Chosen for a reason
Talk about an outsider! Connoisseurs of the quirky might enjoy this state champion Camperdown Elm. I do.
This was my chosen site for a recent birthday photo-op (thank you, Bill).
Turning 65 was a tough transition. The elm’s wizened, erratic creepiness made me feel young and lithe.
Viewed from below, branchwork resembles beached octopi. Or Medusa’s headpiece with thrashing snakes.
Come midnight, I imagine it magically uproots itself and lurches along the harbor, limbs writhing in search of victims.
Come summer, it’s lovely. Were these contorted limbs in full leaf, you’d see massed foliage of deep green extending asymmetrically to the ground.
Today as I study the photo, the tree hints at secrets. Stories. To Google, I go.
Planted ten years after Lincoln’s assassination (1875), this Camperdown Elm began its awkward journey toward champion status.
Nearly 150 years later, it stands 20’ tall with a 26’ crown and a 7’ circumference.
Known as the umbrella elm, or weeping elm, Camperdownii is a rare cultivar. A mutant.
Are you a sucker for stories where the outsider becomes a champion? The phrase “fearfully and wonderfully made” comes to mind.
But back to the tree: Wafer-thin seed cases, or samaras, cloak the bare branches in spring. Lime-green and flower-like, each papery wing houses a single secret: a seed with no future.
The tree cannot reproduce itself.
So where did this one come from?
Accident or meant? An outsider, chosen
Dundee, Scotland, circa 1835.
Imagine a whistling Scots woodsman in thick grey socks and plaid kilt. David Taylor, head forester for the Earl of Camperdown, is tramping through the elm forest.
Arrested by a sapling with bizarre, trailing branches, he digs it up. He’s never seen anything like it. Botanically known as a “sport,” the tree seems to be weeping.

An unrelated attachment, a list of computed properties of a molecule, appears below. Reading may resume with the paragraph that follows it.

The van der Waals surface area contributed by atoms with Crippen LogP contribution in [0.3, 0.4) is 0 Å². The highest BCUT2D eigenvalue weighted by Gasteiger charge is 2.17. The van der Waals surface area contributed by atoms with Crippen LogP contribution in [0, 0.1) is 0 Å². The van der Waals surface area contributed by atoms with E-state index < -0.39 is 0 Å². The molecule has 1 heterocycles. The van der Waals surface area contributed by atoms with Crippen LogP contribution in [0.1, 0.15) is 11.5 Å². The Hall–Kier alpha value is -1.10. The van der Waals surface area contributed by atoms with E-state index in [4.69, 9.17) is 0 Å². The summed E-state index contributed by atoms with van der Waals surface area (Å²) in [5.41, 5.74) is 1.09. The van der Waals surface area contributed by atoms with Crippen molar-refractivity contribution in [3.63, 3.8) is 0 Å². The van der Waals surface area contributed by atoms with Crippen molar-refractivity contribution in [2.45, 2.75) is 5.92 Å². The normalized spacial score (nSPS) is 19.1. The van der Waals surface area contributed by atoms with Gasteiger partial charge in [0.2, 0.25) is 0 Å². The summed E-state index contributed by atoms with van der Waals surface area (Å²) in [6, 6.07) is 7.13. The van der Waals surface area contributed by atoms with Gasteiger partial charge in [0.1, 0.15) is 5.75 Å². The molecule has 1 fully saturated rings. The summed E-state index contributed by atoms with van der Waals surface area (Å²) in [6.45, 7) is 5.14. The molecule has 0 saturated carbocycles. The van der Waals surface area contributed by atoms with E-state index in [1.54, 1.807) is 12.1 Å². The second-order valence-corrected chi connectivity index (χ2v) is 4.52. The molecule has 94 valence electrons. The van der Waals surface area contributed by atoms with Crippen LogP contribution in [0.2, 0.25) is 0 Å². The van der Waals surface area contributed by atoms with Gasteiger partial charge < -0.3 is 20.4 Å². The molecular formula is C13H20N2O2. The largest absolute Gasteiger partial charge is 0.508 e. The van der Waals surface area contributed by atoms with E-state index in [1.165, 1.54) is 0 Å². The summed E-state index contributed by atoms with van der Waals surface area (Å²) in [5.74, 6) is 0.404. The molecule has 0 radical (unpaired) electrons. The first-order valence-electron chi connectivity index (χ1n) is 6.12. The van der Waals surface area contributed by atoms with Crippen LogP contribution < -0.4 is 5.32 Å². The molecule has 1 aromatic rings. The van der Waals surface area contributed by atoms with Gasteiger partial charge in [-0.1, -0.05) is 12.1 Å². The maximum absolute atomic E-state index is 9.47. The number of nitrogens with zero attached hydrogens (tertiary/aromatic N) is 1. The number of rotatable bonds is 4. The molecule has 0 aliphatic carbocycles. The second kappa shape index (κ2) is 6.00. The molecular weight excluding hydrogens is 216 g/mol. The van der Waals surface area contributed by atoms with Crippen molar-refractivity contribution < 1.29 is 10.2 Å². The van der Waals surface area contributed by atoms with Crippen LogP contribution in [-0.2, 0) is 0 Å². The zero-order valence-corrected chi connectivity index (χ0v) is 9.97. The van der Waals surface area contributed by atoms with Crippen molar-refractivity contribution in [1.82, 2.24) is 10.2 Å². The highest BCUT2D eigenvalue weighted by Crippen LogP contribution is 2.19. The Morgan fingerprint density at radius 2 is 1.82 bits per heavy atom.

Taylor knows mid-Victorians delight in curiosities. He carries the awkward anomaly to the Earl’s gardener, who plants it. (The original sport, now three meters tall, survives to this day.)
The gardener top-grafts part of the sport to a sturdy Wych Elm.
The graft takes. Behold the first Camperdown Elm! Or in Google-brogue, Leuk thaur . . . och, that’s guid!
Knowing the new tree can still revert to its original form, the gardener prunes away Wych boughs in favor of outsider growth.
Here’s what floors me:
Every other incarnation alive today
descends from cuttings taken from the original sport.
I can’t help appreciating afresh the God who champions the outsider.
The One that Mary Magdalene mistook for the gardener on Easter morning, centuries ago.
The One who grafts willing Gentiles into the divine family tree, making altogether-new lives a reality.
Paul says it this way in Romans 11:17-19 (NASB):
17 But if some of the branches were broken off,
and you, being a wild olive, were grafted in among them
and became partaker with them of the rich root of the olive tree,
18 do not be arrogant toward the branches;
but if you are arrogant, remember
that it is not you who supports the root,
but the root supports you. 19 You will say then,
“Branches were broken off so that I might be grafted in.”
The season of Lent invites personal inventory.
- Am I reverting to pre-graft behavior?
- Have I imposed my ways, or my image on others . . . children, grandchildren, even you, dear readers?
- Will I find my strength in the perfect Root?